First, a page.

Crystal Rodriguez, 15, said the deputies wrecked her quinceanera party, traditionally held in Latin American communities to mark a girl’s 15th birthday.

Sgt. Edmund Suszczynski said in an incident report that up to 20 guests who were attacking deputies fled after being struck, stunned or pepper-sprayed.

Some guests said the fight, which began over a spilled drink on the dance floor, was over and people were trying to leave by the time deputies arrived.

MASSACHUSETTS

New beetle found in forest

BOSTON — A species of beetle never before seen in North America has been discovered in a Massachusetts forest, but the Asian insect does not appear to pose an ecological threat, researchers said yesterday.

Twenty-two beetles belonging to the Xyleborus seriatus species of ambrosia beetle were found in April in traps set by state forestry workers in Southborough, about 25 miles west of Boston. Two or three more were trapped in nearby Stow.

The insects were sent to Cornell University to be studied.

They may have “hitchhiked” to the United States on wooden crates shipped from Asia, Cornell entomologist Richard Hoebeke said.

The new beetle is about 2 millimeters long and has brown legs and wings. Scientists are thinking about naming it the “Southborough beetle.”

MICHIGAN

3 killed in crash of 1929 convertible

SUPERIOR TOWNSHIP — A driver apparently ran a stop sign at an intersection near Ann Arbor and collided with a classic car carrying a family of five, killing two adults and a child, authorities said.

Two other children in the 1929 Duesenberg convertible were injured Saturday evening in Superior Township, the Washtenaw County Sheriff’s Office said. All five victims were thrown from the vehicle, which did not have seat belts.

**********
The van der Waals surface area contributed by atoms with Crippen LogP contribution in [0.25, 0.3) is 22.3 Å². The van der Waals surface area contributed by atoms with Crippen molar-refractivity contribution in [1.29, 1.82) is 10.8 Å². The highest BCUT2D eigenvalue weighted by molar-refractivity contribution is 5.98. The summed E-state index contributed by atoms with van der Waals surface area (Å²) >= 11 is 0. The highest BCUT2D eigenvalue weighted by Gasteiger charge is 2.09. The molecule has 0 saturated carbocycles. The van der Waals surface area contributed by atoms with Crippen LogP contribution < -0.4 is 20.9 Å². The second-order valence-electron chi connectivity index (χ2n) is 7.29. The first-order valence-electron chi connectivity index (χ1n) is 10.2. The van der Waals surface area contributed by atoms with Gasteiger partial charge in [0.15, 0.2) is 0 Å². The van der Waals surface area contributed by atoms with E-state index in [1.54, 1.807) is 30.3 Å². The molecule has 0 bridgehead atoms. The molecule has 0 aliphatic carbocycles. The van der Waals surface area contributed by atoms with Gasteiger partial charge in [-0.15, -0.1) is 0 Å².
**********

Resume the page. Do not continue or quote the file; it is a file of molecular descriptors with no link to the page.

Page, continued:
The driver of the Duesenberg recently helped complete a three-year restoration project for its owner, the Detroit Free Press said. The car was worth an estimated $1.5 million.

NORTH DAKOTA

Program collects tons of pesticides

BISMARCK — A state program that helps people get rid of unusable pesticides collected 85 tons this year, the second-largest collection in the program’s 15-year history.

Collections were held in 16 communities this year, double last year’s number. The pesticides are shipped out of state to be destroyed.

TENNESSEE

University warns of housing shortage

KNOXVILLE — The University of Tennessee has sent letters to about 200 upperclassmen suggesting they seek off-campus living because of an on-campus housing shortage expected this fall.

The school said the problem stems from the increased number of freshmen, who are required to stay on campus unless they live with a parent or guardian. The university hasn’t built a residence hall since 1969.

UTAH

State workers update offices

SALT LAKE CITY — The $200 million renovation of the Capitol has become an opportunity for state workers to upgrade their office furnishings and equipment.

Some of the trappings replace old, stapled-together pieces handed down over the years. State leaders say some costs associated with renovating a historic building can’t be avoided, but they don’t think anyone is gouging the government.

From wire dispatches and staff reports